1. 13 Mr. Crosbie did not admit that government policy was at fault. Instead he continued to advance the official government line that the collapse of the fishery was attributed to three causes: foreign overfishing outside of our 200 mile limit, a rapid increase in the seal population and oceanographic phenomena such as cold water barriers.
  2. 29 John Crosbie admitted to sharing this tendency towards optimism. “We have opted for the upper end of the scientific advice always striving to get the last pound of fish”.

It is true that virtually all rams older than six years grind/wear down their first year of horn growth and as a consequence are no longer full curl. The horns of the bighorn ram grows every year and as they get older the growth rings are closer together as the mass of the horns get larger at the base with the skull. The first year of growth the lamb tip is virtually gone with rams 9-10 years old.

This year 8 rams were harvested on the Gilpin Grasslands a fact I bitterly resent. In due course I am going to ask for public support to reduce the harvest to five.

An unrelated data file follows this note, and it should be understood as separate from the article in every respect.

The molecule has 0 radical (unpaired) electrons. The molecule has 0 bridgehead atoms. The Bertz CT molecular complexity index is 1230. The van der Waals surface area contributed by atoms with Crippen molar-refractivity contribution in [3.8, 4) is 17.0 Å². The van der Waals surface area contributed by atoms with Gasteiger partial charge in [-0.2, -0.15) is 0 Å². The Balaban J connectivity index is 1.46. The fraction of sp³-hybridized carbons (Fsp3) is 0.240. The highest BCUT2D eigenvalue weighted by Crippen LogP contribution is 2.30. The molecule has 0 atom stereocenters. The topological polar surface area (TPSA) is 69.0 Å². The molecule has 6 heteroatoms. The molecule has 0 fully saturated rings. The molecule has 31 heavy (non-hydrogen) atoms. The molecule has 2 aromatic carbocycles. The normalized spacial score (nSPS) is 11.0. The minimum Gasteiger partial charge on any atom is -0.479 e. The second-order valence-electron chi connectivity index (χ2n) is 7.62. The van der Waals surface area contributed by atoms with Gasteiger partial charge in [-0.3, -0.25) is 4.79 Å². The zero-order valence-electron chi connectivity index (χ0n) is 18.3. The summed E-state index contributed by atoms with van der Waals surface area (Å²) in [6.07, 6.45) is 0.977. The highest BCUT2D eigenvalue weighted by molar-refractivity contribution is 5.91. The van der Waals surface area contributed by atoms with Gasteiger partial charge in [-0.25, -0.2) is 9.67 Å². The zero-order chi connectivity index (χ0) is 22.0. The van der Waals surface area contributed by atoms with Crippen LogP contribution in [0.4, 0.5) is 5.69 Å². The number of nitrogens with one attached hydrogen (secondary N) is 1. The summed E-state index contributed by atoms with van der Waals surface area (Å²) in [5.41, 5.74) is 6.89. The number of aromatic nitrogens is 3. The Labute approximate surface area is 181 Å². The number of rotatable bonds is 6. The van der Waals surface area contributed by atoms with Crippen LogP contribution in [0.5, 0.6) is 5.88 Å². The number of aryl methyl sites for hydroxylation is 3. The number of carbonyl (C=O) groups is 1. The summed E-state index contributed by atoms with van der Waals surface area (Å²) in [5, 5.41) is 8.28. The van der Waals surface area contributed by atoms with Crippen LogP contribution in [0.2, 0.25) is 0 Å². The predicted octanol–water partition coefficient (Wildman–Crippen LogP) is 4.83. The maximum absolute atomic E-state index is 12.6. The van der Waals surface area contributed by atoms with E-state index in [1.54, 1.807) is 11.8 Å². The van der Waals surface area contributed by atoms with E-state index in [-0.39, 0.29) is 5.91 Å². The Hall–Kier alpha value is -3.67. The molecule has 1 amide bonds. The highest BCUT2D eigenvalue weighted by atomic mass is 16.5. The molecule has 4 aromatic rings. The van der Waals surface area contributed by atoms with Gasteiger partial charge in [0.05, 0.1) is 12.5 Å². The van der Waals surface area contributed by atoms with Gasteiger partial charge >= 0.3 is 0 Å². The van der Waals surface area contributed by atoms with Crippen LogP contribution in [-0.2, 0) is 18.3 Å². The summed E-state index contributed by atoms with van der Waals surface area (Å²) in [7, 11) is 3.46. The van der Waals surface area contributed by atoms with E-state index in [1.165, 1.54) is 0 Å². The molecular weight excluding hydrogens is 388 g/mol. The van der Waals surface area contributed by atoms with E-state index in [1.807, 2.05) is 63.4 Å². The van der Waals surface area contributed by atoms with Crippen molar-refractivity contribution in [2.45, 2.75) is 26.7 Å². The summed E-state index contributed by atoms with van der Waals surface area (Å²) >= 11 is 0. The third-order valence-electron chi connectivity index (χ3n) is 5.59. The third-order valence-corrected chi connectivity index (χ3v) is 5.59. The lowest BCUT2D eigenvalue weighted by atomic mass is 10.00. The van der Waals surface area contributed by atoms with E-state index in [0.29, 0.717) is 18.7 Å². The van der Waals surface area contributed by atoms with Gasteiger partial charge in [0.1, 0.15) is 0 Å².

I remind all the players who may take exception to my request that the province’s wildlife resource and the future of hunting is grim if the 2019-2020 Hunting Regulations do not dramatically reduce hunting seasons, Limited Entry Hunting authorizations and bag limits.

All of the stories I am hearing with one exception describe a catastrophic collapse of the province’s moose population. With few exceptions hunters blame predators which is primarily the wolf.

Predators are a problem but the first order of business is to mandate a review of hunting opportunity.

The preseason 2017 Ungulate Species Regional Population Estimates for moose in seven of the nine wildlife regions with a significant moose population give no warning of a major population decline.